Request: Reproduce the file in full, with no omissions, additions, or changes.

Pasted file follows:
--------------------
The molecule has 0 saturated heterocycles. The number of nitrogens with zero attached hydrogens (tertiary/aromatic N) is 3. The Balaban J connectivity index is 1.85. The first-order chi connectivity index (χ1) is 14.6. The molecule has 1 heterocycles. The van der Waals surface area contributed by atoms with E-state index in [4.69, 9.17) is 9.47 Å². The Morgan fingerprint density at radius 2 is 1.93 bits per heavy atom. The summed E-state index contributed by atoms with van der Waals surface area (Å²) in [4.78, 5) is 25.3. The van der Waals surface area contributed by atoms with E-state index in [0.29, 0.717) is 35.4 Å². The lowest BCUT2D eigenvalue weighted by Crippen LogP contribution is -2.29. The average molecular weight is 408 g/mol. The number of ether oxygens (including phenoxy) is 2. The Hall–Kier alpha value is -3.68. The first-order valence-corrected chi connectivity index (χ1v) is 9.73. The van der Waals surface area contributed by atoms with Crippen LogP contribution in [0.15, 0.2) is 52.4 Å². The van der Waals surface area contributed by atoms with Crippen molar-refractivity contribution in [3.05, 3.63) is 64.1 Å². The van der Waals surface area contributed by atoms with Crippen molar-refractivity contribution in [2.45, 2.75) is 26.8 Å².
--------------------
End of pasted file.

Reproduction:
The molecule has 0 saturated heterocycles. The number of nitrogens with zero attached hydrogens (tertiary/aromatic N) is 3. The Balaban J connectivity index is 1.85. The first-order chi connectivity index (χ1) is 14.6. The molecule has 1 heterocycles. The van der Waals surface area contributed by atoms with E-state index in [4.69, 9.17) is 9.47 Å². The Morgan fingerprint density at radius 2 is 1.93 bits per heavy atom. The summed E-state index contributed by atoms with van der Waals surface area (Å²) in [4.78, 5) is 25.3. The van der Waals surface area contributed by atoms with E-state index in [0.29, 0.717) is 35.4 Å². The lowest BCUT2D eigenvalue weighted by Crippen LogP contribution is -2.29. The average molecular weight is 408 g/mol. The number of ether oxygens (including phenoxy) is 2. The Hall–Kier alpha value is -3.68. The first-order valence-corrected chi connectivity index (χ1v) is 9.73. The van der Waals surface area contributed by atoms with Crippen LogP contribution in [0.15, 0.2) is 52.4 Å². The van der Waals surface area contributed by atoms with Crippen molar-refractivity contribution in [3.05, 3.63) is 64.1 Å². The van der Waals surface area contributed by atoms with Crippen molar-refractivity contribution in [2.45, 2.75) is 26.8 Å².